But what sort of movie is that for kids? It's nearly as bad as having Lassie put down. If you want to incur the wrath of a children's crusade in this day and age your best bet is to inflict flagrant cruelty on some animal icon. And don't forget that behind every version of King Kong there lies the dismal melancholy of most urban zoos. Here's a real way to go with the story: an abused and beast-weary Kong is discovered, rescued and re-trained by terrorists.

Of course, the new King Kong (said to have cost close to a quarter-of-a-billion dollars) has to secure the child audience this Christmas. We may never hear the details, but if Jackson left elements of authentic terror or adult sexual suggestiveness in his film, those will have been drained away to get the 12A rating. A little fright is OK, but the creative vision will have been tempered to the box office. One large reason why Jackson was personally paid $20m to do this Kong was because in The Lord of the Rings - full of dread, combat and potential horror (to say nothing of complex mystical urgings) - he delivered a film that children, parents and grandparents saw together, happily, congratulating each other on what is now a very rare thing - a family entertainment.

There's an odd contradiction of forces at work: older generations may long for tranquil "children's films" - thus the return of Lassie in a new version this week to divert the little ones from video games that may entail hours of questing, zapping and destroying. Yet kids also long for a taste of the grown-up world. The new Harry Potter picture has moments that are flat-out scary and intimations of adolescence blooming in our central trio. The bringing to the screen of the Narnia story is an attempt to hold on to the child audience while keeping adults interested. And some of it will work, even if sometimes kids can only prove themselves through rebellion.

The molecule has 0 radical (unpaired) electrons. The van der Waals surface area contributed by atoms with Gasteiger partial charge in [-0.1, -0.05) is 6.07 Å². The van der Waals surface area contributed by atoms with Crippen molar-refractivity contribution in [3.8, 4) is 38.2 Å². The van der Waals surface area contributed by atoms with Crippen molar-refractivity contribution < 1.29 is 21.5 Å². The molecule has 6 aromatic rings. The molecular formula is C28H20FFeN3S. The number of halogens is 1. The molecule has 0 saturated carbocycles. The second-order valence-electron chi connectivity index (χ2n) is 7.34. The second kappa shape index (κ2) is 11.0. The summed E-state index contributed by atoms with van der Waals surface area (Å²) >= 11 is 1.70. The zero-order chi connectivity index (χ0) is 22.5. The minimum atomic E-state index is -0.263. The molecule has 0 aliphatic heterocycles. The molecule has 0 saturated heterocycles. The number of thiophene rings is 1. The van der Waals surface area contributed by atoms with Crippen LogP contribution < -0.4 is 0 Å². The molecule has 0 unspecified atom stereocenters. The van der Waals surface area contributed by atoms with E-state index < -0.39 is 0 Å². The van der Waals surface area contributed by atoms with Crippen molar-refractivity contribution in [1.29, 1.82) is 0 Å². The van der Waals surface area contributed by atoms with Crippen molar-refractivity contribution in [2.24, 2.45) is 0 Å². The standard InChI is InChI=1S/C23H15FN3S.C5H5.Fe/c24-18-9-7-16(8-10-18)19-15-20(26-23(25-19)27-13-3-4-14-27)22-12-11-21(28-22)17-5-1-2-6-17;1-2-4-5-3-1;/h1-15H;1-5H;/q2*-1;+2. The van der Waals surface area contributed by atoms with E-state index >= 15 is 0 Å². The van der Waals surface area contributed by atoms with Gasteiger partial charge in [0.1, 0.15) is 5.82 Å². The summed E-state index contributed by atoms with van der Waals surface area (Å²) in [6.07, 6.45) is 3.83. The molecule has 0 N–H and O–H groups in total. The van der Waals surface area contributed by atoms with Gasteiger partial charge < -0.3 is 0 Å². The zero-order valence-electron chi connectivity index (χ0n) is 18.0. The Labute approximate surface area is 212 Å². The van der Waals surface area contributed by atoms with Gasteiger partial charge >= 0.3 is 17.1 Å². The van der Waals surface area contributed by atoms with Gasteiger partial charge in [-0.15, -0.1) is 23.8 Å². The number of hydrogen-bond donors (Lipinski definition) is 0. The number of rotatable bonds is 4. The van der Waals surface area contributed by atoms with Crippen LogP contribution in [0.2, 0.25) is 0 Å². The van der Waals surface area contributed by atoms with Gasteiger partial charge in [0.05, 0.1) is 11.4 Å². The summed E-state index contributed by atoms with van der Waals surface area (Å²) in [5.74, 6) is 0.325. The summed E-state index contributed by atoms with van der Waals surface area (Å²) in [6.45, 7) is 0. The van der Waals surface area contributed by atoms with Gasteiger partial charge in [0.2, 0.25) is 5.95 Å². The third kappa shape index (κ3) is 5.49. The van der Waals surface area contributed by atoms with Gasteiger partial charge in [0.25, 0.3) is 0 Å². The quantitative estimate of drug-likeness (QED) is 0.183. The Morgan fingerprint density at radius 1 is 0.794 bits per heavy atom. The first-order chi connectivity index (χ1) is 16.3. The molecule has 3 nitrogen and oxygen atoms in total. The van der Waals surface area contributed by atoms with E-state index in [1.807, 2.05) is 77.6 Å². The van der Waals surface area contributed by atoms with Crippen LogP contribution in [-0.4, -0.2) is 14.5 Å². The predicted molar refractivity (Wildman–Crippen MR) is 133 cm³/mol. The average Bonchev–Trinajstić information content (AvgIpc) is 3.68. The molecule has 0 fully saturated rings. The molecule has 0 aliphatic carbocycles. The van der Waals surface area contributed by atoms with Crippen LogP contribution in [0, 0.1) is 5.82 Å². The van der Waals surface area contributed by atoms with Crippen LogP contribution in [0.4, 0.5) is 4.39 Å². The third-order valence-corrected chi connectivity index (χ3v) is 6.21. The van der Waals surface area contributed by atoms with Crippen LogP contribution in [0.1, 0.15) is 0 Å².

Those packed houses for The Lord of the Rings were a throwback to the days when families went to mainstream films together, fairly sure that young children could follow the plot without being unduly frightened. That " golden age" atmosphere is part of the opportunity seized upon by the film industry to reach "everyone" at the same time. In turn, that was a measure of an age when families without the means to afford baby-sitting services liked to go, all together, to see movies. In hindsight, one can see how easily the set genres of that age appealed to everyone: action and adventure films, without undue violence; romantic stories, without too much sex; musicals - "Everyone loves a musical!"; and, of course, comedies. It was always the credo of Chaplin that he appealed to the child in every grown person, and to this day you can introduce a 10-year-old to classic movie fun by showing them Laurel and Hardy or the Marx Brothers. However, try W C Fields, and you discover the extra, embittered maturity in Fields - which went with the alleged liking for children, if boiled or roasted.